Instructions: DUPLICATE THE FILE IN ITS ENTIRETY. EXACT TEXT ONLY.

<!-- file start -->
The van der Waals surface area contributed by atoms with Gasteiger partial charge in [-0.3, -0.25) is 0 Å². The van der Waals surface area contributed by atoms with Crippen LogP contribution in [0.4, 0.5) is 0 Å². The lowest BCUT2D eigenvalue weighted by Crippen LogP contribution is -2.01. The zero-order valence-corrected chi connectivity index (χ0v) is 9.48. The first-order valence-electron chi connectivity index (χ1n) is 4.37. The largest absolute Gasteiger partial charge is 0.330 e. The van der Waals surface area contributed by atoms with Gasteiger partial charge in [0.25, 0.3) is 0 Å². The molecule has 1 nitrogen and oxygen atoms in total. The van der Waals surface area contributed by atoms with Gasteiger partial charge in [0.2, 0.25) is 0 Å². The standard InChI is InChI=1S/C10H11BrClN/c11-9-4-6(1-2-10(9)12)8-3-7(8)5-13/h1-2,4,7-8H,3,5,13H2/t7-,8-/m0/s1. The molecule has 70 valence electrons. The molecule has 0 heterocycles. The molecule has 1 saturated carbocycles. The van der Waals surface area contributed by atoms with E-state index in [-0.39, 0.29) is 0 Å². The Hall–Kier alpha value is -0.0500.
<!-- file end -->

The van der Waals surface area contributed by atoms with Gasteiger partial charge in [-0.3, -0.25) is 0 Å². The van der Waals surface area contributed by atoms with Crippen LogP contribution in [0.4, 0.5) is 0 Å². The lowest BCUT2D eigenvalue weighted by Crippen LogP contribution is -2.01. The zero-order valence-corrected chi connectivity index (χ0v) is 9.48. The first-order valence-electron chi connectivity index (χ1n) is 4.37. The largest absolute Gasteiger partial charge is 0.330 e. The van der Waals surface area contributed by atoms with Gasteiger partial charge in [0.25, 0.3) is 0 Å². The molecule has 1 nitrogen and oxygen atoms in total. The van der Waals surface area contributed by atoms with Gasteiger partial charge in [0.2, 0.25) is 0 Å². The standard InChI is InChI=1S/C10H11BrClN/c11-9-4-6(1-2-10(9)12)8-3-7(8)5-13/h1-2,4,7-8H,3,5,13H2/t7-,8-/m0/s1. The molecule has 70 valence electrons. The molecule has 0 heterocycles. The molecule has 1 saturated carbocycles. The van der Waals surface area contributed by atoms with E-state index in [-0.39, 0.29) is 0 Å². The Hall–Kier alpha value is -0.0500.